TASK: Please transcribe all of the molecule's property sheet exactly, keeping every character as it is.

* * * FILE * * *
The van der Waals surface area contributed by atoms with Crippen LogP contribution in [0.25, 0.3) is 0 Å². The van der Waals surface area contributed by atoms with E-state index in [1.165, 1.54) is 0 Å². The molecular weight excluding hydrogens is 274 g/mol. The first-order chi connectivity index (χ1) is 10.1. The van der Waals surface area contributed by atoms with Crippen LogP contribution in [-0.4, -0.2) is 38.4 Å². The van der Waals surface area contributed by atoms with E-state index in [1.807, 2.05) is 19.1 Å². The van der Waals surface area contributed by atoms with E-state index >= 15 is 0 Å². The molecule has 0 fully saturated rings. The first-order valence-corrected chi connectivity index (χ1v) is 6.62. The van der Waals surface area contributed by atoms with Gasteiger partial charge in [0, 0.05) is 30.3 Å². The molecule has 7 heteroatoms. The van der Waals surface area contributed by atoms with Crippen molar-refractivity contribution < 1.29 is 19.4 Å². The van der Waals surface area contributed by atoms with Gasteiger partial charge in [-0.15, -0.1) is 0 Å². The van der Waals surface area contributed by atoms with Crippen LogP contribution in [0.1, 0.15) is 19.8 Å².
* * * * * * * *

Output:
The van der Waals surface area contributed by atoms with Crippen LogP contribution in [0.25, 0.3) is 0 Å². The van der Waals surface area contributed by atoms with E-state index in [1.165, 1.54) is 0 Å². The molecular weight excluding hydrogens is 274 g/mol. The first-order chi connectivity index (χ1) is 10.1. The van der Waals surface area contributed by atoms with Crippen LogP contribution in [-0.4, -0.2) is 38.4 Å². The van der Waals surface area contributed by atoms with E-state index in [1.807, 2.05) is 19.1 Å². The van der Waals surface area contributed by atoms with E-state index >= 15 is 0 Å². The molecule has 0 fully saturated rings. The first-order valence-corrected chi connectivity index (χ1v) is 6.62. The van der Waals surface area contributed by atoms with Gasteiger partial charge in [0, 0.05) is 30.3 Å². The molecule has 7 heteroatoms. The van der Waals surface area contributed by atoms with Crippen molar-refractivity contribution < 1.29 is 19.4 Å². The van der Waals surface area contributed by atoms with Gasteiger partial charge in [-0.15, -0.1) is 0 Å². The van der Waals surface area contributed by atoms with Crippen LogP contribution in [0.1, 0.15) is 19.8 Å².